TURIN, ITALY – Italy's Fiat Group has confirmed plans to acquire an initial 35 percent stake in Chrysler LLC, providing Fiat the scale it needs to survive, and allowing Chrysler to expand its product portfolio to include small, less-polluting cars.

In a joint statement, Fiat, Chrysler, and Chrysler's majority shareholder Cerberus Capital Management L.P, said they have signed "a non-binding term sheet to establish a global strategic alliance."

Chrysler said the deal, which involves no cash investment and is supported by the United Auto Workers, formed a key component of plans to secure its future, and would grant it access to Fiat's more fuel-efficient vehicle platforms, engines, and transmissions.

According to press reports, Fiat will have an option to boost its stake to 55 percent at a later date.

Fiat would also provide distribution capabilities in key growth markets, as well as substantial cost savings opportunities, as well as management services supporting Chrysler's submission of a viability plan to the U.S. Treasury as required. The alliance would also allow Fiat Group and Chrysler to take advantage of each other's distribution networks and to optimize fully their respective manufacturing footprint and global supplier base.

The proposed alliance would be consistent with the terms and conditions of the U.S. Treasury financing to Chrysler. Per the U.S. Treasury loan agreement, each constituent will be asked to contribute to Chrysler's restructuring effort including: lenders, employees, the UAW, dealers, suppliers and Chrysler Financial. Such steps would greatly contribute to Chrysler's long term viability plan. Completion of the alliance is subject to due diligence and regulatory approvals, including the U.S. Treasury.

Chrysler CEO Bob Nardelli also said the partnership would "provide a return on investment for the American taxpayer by securing the long-term viability of Chrysler brands in the marketplace, sustaining future product and technology development for our country, and building renewed consumer confidence, while preserving American jobs."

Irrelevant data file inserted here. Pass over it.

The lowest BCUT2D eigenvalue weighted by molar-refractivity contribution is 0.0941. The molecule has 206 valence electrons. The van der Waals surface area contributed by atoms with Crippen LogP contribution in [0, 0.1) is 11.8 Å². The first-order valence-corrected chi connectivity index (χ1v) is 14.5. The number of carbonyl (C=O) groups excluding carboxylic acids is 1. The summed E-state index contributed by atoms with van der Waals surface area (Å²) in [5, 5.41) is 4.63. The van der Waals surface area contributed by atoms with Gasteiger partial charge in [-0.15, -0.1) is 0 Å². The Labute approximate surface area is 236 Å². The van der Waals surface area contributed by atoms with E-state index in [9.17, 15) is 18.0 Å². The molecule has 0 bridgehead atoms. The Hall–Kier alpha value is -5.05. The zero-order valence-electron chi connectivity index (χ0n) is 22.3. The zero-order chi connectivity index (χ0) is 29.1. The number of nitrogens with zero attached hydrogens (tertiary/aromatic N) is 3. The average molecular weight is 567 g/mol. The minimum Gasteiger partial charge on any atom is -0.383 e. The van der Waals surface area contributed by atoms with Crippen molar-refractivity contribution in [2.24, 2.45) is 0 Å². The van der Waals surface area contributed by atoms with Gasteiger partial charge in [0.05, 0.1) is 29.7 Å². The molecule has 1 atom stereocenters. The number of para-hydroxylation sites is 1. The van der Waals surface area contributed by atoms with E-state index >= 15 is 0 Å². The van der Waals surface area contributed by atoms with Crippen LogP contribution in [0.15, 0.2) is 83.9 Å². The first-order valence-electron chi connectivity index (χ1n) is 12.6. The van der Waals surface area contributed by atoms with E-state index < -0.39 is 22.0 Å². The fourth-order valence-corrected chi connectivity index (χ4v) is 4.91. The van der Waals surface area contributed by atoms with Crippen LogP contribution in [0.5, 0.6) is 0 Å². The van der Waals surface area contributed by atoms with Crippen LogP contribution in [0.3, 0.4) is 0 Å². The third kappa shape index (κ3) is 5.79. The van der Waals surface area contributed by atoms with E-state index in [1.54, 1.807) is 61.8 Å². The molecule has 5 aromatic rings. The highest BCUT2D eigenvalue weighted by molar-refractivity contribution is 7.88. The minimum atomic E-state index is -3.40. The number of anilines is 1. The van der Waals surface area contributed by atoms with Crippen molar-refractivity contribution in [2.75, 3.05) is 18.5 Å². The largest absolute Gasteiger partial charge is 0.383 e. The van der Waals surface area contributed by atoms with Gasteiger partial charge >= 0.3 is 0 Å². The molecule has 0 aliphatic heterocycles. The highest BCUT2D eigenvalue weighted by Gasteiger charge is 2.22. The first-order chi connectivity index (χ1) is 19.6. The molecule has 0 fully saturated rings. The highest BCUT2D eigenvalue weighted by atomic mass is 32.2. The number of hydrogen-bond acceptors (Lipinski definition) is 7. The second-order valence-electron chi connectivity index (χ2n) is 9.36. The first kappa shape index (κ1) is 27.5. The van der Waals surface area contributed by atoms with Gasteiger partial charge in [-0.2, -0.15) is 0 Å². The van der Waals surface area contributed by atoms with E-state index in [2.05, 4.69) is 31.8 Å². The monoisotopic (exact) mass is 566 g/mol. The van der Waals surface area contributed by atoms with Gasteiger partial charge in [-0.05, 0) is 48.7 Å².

The alliance does not contemplate that Fiat would make a cash investment in Chrysler or commit to funding Chrysler in the future.

Merger Facts

Here are some key statistics about the two groups:


  • Key car brands are Fiat, Lancia and Alfa Romeo.
  • Also owns luxury sports car makers Ferrari and Maserati.
  • Has a market capitalization of about $7.5 billion.
  • Trading profit for the entire group including Iveco trucks and CNH tractors was 802 million euros ($1.04 billion) in the third quarter on sales of 14.3 billion euros, up from 13.9 billion a year earlier.
  • Main markets are Europe and Brazil. Nearly all of the profit for Fiat Auto comes from Brazil.
  • Founded in 1899 and steered from 1902 by Giovanni Agnelli whose grandson Gianni, chairman from 1966, was a legend of Italy's corporate scene, known as much for his society lifestyle as his business acumen.
  • Has struck a series of alliances with other manufacturers, including India's Tata and China's Chery.
  • In 2000, in the midst of a debt crisis, Fiat struck a deal with General Motors in which the U.S. car maker took a stake. The agreement was dissolved in 2005.
  • Current CEO Sergio Marchionne took over in 2004 and put in place a plan to turn the automaker around which was successful, but the company has suffered like others in the current global crisis.


  • Founded in 1925.
  • Best-known models include Dodge, Plymouth and Jeep.
  • Bought by Germany's Daimler in 1998 in a $36 billion deal.
  • Daimler sold 80.1 percent of Chrysler in 2007 to Cerberus Capital Management LP for $7.4 billion.
  • Daimler retains a 19.9 percent stake which it said on Tuesday it still wanted to sell. It has been in talks with Cerberus about the stake.
  • In October, Chrysler held merger talks with GM.
  • Chrysler has taken $4 billion from the U.S. government as a loan to help it cope with the current global crisis and has also received $1.5 billion for its finance arm.


Originally posted on Automotive Fleet